U.S Deputy Attorney General Rod Rosenstein recently announced the Department of Justice’s revised corporate enforcement policy for the Foreign Corrupt Practices Act. The revised policy is based on an FCPA pilot program (in place since April 2016), which provided mitigation credit for voluntary reporting of wrongdoing and specified levels of cooperation and remediation in connection with the resulting investigation.

Much has been made about the new policy provisions that create a presumption of DOJ declination and specify percentage reductions from the U.S. sentencing guidelines in the event that a company self-discloses, cooperates and/or remediates in accordance with specified policy requirements. Certainly, these provisions significantly further the shift toward encouraging company cooperation, as well as continue the focus on holding individuals accountable, and deserve careful attention.

It was, however, Deputy Attorney General Rosenstein’s third “policy enhancement” that most caught my eye. That provision provides detail about how the DOJ evaluates compliance programs, specifying what he calls “hallmarks of an effective compliance program.”

The policy first states that the criteria for an effective compliance and ethics program may vary based on the size and resources of the organization, which seems fair enough. It then provides a list of criteria (quoted below), which it says will be periodically updated:

  • The company’s culture of compliance, including awareness among employees that any criminal conduct, including the conduct underlying the investigation, will not be tolerated.
  • The resources the company has dedicated to compliance.
  • The quality and experience of the personnel involved in compliance, such that they can understand and identify the transactions and activities that pose a potential risk.
  • The authority and independence of the compliance function and the availability of compliance expertise to the board.
  • The effectiveness of the company’s risk assessment and the manner in which the company’s compliance program has been tailored based on that risk assessment.
  • The compensation and promotion of the personnel involved in compliance in view of their role, responsibilities, performance, and other appropriate factors.
  • The auditing of the compliance program to assure its effectiveness.
  • The reporting structure of any compliance personnel employed or contracted by the company.

None of these criteria are groundbreaking. They closely correspond to those in the U.S. federal sentencing guidelines, which provide the foundation for most existing, effective compliance programs. They are perhaps most noteworthy as a clear indication of the DOJ’s continuing, emphatic focus on the necessity of effective compliance programs and, therefore, should be carefully considered.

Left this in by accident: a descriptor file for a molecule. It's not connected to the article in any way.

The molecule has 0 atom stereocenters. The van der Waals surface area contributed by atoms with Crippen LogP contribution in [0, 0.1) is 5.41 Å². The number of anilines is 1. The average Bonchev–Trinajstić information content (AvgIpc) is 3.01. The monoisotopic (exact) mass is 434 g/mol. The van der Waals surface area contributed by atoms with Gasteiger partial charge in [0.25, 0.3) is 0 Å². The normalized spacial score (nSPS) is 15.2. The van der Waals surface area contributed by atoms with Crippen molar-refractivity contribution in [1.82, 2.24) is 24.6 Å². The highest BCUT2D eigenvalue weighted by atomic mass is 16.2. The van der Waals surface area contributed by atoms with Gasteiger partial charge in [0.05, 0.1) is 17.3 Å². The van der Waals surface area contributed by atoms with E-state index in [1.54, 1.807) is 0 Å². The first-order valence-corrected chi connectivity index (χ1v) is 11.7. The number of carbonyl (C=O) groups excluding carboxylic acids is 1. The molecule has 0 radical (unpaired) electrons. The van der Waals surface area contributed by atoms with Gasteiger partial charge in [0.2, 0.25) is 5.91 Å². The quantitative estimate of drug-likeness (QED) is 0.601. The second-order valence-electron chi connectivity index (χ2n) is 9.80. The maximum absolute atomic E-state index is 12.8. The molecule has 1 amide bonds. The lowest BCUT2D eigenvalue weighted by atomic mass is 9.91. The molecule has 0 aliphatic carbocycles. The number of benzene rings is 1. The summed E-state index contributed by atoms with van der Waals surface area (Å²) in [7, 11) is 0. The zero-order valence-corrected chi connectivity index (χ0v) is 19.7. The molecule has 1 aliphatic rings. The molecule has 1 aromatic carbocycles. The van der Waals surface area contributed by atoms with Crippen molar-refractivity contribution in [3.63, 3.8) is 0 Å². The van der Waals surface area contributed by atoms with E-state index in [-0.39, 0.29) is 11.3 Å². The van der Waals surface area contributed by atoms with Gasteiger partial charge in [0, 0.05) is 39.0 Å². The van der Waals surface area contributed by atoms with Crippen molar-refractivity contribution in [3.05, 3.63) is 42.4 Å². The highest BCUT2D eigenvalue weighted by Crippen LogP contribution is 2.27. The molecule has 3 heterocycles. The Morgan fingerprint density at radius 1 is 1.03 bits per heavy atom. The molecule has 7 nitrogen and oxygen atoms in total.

For example, most companies (often wrongly) believe they have a proper culture of compliance and devote sufficient resources to it, making it hard to generate meaningful board or management discussion around those highly subjective points. But how about the next few bullets?

  • Are your compliance personnel truly experienced?
  • Do they have actual authority and independence? How high up the organization chart do they report and to whom?
  • What about the availability of compliance expertise to the board?
  • When was the last time you did an enterprise-wise risk assessment?
  • How is compensation tied to the performance of compliance personnel, if at all?
  • How often do you conduct an independent (or even an internal) audit of your compliance program? Every three years? Every five years? Never?

As many directors and C-suites (though perhaps still a minority) have already realized, it is not enough to simply believe the company is generally compliant, nor is it even enough for the company to, in fact, be generally compliant. The absence of an effective, cohesive, enterprise-wide compliance and ethics program is a ticking time bomb. This is becoming ever more true now that compliance programs are common among all shapes and sizes of companies, having irreversibly moved from “best” to “essential” corporate practices.

Deputy Attorney General Rosenstein’s announcement is another high-profile reverberation in a compliance program drumbeat that keeps getting louder and faster – and transcends DOJ enforcement or FCPA compliance issues. Every company should pause to consider how its program would stack up against the policy’s criteria.

Doug Harmon
704.335.9020
dougharmon@parkerpoe.com